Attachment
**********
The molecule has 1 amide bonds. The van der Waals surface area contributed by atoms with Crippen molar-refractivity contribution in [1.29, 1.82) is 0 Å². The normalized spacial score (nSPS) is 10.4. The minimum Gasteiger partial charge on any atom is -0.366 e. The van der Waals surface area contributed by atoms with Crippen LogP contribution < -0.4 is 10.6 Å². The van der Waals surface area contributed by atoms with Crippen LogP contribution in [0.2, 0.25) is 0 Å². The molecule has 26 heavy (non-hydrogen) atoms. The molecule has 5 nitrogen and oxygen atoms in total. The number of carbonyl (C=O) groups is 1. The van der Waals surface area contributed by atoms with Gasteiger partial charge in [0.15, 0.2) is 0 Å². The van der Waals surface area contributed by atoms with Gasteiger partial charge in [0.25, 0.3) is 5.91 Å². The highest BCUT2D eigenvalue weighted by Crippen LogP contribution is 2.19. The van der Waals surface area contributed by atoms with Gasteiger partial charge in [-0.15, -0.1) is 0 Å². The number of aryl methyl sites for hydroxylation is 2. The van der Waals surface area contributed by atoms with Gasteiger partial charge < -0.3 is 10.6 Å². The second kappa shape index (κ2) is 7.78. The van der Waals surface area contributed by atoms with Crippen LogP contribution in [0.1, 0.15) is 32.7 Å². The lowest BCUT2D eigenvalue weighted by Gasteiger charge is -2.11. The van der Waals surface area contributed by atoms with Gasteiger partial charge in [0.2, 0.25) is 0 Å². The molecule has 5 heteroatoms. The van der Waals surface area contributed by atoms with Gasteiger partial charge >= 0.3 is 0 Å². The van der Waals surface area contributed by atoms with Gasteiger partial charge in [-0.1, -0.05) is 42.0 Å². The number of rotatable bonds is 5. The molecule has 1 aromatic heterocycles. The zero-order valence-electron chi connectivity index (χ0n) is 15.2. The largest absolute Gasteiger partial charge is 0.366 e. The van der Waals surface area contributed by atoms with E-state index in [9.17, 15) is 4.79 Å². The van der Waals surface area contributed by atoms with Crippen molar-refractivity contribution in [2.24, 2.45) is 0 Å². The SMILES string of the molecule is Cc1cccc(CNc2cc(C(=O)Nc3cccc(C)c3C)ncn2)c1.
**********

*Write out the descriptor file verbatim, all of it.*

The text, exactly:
The molecule has 1 amide bonds. The van der Waals surface area contributed by atoms with Crippen molar-refractivity contribution in [1.29, 1.82) is 0 Å². The normalized spacial score (nSPS) is 10.4. The minimum Gasteiger partial charge on any atom is -0.366 e. The van der Waals surface area contributed by atoms with Crippen LogP contribution < -0.4 is 10.6 Å². The van der Waals surface area contributed by atoms with Crippen LogP contribution in [0.2, 0.25) is 0 Å². The molecule has 26 heavy (non-hydrogen) atoms. The molecule has 5 nitrogen and oxygen atoms in total. The number of carbonyl (C=O) groups is 1. The van der Waals surface area contributed by atoms with Gasteiger partial charge in [0.15, 0.2) is 0 Å². The van der Waals surface area contributed by atoms with Gasteiger partial charge in [0.25, 0.3) is 5.91 Å². The highest BCUT2D eigenvalue weighted by Crippen LogP contribution is 2.19. The van der Waals surface area contributed by atoms with Gasteiger partial charge in [-0.15, -0.1) is 0 Å². The number of aryl methyl sites for hydroxylation is 2. The van der Waals surface area contributed by atoms with Gasteiger partial charge < -0.3 is 10.6 Å². The second kappa shape index (κ2) is 7.78. The van der Waals surface area contributed by atoms with Crippen LogP contribution in [0.1, 0.15) is 32.7 Å². The lowest BCUT2D eigenvalue weighted by Gasteiger charge is -2.11. The van der Waals surface area contributed by atoms with Gasteiger partial charge in [0.2, 0.25) is 0 Å². The molecule has 5 heteroatoms. The van der Waals surface area contributed by atoms with Gasteiger partial charge >= 0.3 is 0 Å². The van der Waals surface area contributed by atoms with Gasteiger partial charge in [-0.1, -0.05) is 42.0 Å². The number of rotatable bonds is 5. The molecule has 1 aromatic heterocycles. The zero-order valence-electron chi connectivity index (χ0n) is 15.2. The largest absolute Gasteiger partial charge is 0.366 e. The van der Waals surface area contributed by atoms with E-state index in [9.17, 15) is 4.79 Å². The van der Waals surface area contributed by atoms with Crippen molar-refractivity contribution in [2.24, 2.45) is 0 Å². The SMILES string of the molecule is Cc1cccc(CNc2cc(C(=O)Nc3cccc(C)c3C)ncn2)c1.